The Postman paintings
Vincent van Gogh
Portrait of Joseph Roulin, 1889
The Museum of Modern Art, New York.
Oil on canvasView Detail
Vincent van Gogh
Portrait of the Postman Joseph Roulin
Kunstmuseu, Winterthur. Gift of the heirs of Georg Reinhart, 1955
Oil on canvasView Detail
A moment in van Gogh's life
Vincent van Gogh moved to Arles, in the south of France, in 1888. There he became friends with postal worker Joseph Roulin. In late July of that year, Joseph first sat for van Gogh. Over the next eight months, van Gogh made six paintings and three drawings of Joseph. Van Gogh also painted portraits of Joseph’s wife, Augustine, and the couple’s children. These portraits included the series known as La Berceuse, or “the lullaby,” showing Augustine rocking a cradle. Van Gogh enjoyed this work; he said in a letter to his brother Theo in August that, “I always feel confidence when doing portraits, it enables me to cultivate what’s best and most serious in me.” In spite of that confidence, in December of 1888 van Gogh suffered a mental breakdown, during which he mutilated his ear. Joseph looked after van Gogh’s house and helped him in other ways while the artist healed in the hospital. Van Gogh completed his last repetition of Joseph in March of 1889. The next month van Gogh left Arles and voluntarily entered a mental hospital near the village of Saint-Rémy-de-Provence in France.
Who's in the painting?
Van Gogh's artistic process
Van Gogh described his friend as having “a head something like that of Socrates, almost no nose, a high forehead, baldpate, small grey eyes, high-colored full cheeks, a big beard, pepper and salt, big ears.” This description provides a revealing clue about the keen observations that informed van Gogh’s artistic process. Notice how he focuses on these details throughout the series.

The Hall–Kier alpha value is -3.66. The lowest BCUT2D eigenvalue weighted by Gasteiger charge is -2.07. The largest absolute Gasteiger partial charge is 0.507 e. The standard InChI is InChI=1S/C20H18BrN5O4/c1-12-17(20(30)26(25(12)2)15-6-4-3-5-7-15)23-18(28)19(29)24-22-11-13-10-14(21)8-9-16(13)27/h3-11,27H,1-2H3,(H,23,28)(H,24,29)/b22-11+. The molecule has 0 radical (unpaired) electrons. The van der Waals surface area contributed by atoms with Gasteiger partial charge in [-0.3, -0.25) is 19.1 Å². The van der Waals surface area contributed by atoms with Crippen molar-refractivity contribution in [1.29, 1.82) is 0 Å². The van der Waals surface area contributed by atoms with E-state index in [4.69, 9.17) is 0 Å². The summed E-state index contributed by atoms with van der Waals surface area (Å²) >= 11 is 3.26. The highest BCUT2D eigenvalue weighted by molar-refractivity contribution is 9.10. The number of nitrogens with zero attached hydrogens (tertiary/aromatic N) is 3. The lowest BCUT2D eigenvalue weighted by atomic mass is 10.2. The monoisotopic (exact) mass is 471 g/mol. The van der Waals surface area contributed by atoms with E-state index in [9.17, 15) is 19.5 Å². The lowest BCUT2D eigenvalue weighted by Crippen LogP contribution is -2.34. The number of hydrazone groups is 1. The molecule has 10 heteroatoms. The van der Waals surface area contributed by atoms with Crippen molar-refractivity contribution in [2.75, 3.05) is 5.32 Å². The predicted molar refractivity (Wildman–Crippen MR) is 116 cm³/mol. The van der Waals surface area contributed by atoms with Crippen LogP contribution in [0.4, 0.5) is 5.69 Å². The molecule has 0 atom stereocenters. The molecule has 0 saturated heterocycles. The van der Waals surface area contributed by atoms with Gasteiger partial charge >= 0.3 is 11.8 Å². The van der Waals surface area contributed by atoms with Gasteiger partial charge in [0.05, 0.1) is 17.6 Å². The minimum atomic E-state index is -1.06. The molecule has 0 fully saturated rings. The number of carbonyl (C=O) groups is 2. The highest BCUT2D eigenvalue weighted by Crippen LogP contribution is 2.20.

In his repetitions, van Gogh tried to capture the spirit of his friend Joseph. “I don’t know if I’ll be able to paint the postman as I feel him,” he said in an August letter to his brother Theo. Having noted in a letter that Joseph became “too stiff” the first time he posed, van Gogh asked him to pose again in early August. This time van Gogh worked very fast and concentrated on Joseph’s face. He painted this image, now owned by The Detroit Institute of Art, in nearly a single sitting, and then made just a few adjustments after the first layers of paint dried.
In this portrait, notice how van Gogh used uniform, blended, curving strokes for the background. He sculpted Joseph’s facial features fully, and he made his beard lively with upward-turning strokes at its sides. Look closely, and you will see that Joseph lacks his left ear in this picture. This ear will factor in later repetitions.
After next making three drawings of Joseph, van Gogh then painted four portraits that are nearly identical in size and composition. In the first, owned by the Kunstmuseum Winterthur in Switzerland, Joseph tilts his head against a gold background. His beard and facial features resemble geometric shapes, and his left ear has returned as a large, flat, red form. In addition, his face has intense yellow and green contrasts. Some scholars think that Paul Gauguin’s influence was at work here. In November and December of 1888, when van Gogh made this painting, Gauguin was staying with van Gogh. Gauguin urged van Gogh to be more inventive and abstract by pairing down to essential forms and experimenting with color.
Now look at the portraits owned by the Kröller-Müller Museum in the Netherlands and the Museum of Modern Art (MoMA) in New York. Van Gogh painted these pictures in April of 1889. In these later paintings, Joseph now has two ears, and his beard seems to have a life of its own! Do the swirling shapes of the beard seem familiar? Think of the clouds that van Gogh later painted in Starry Night. In the MoMA Postman, the background—full of dots in blue ovals—even resembles a starry night. It also resembles the background in one of the La Berceuse portraits, which van Gogh likely based on wallpaper in the Roulin home.
All these details are signs of a careful process. In the Postman series, as with his other repetitions, van Gogh was not just copying his paintings. He was, instead, carefully refining and reinventing them to fulfill his particular vision.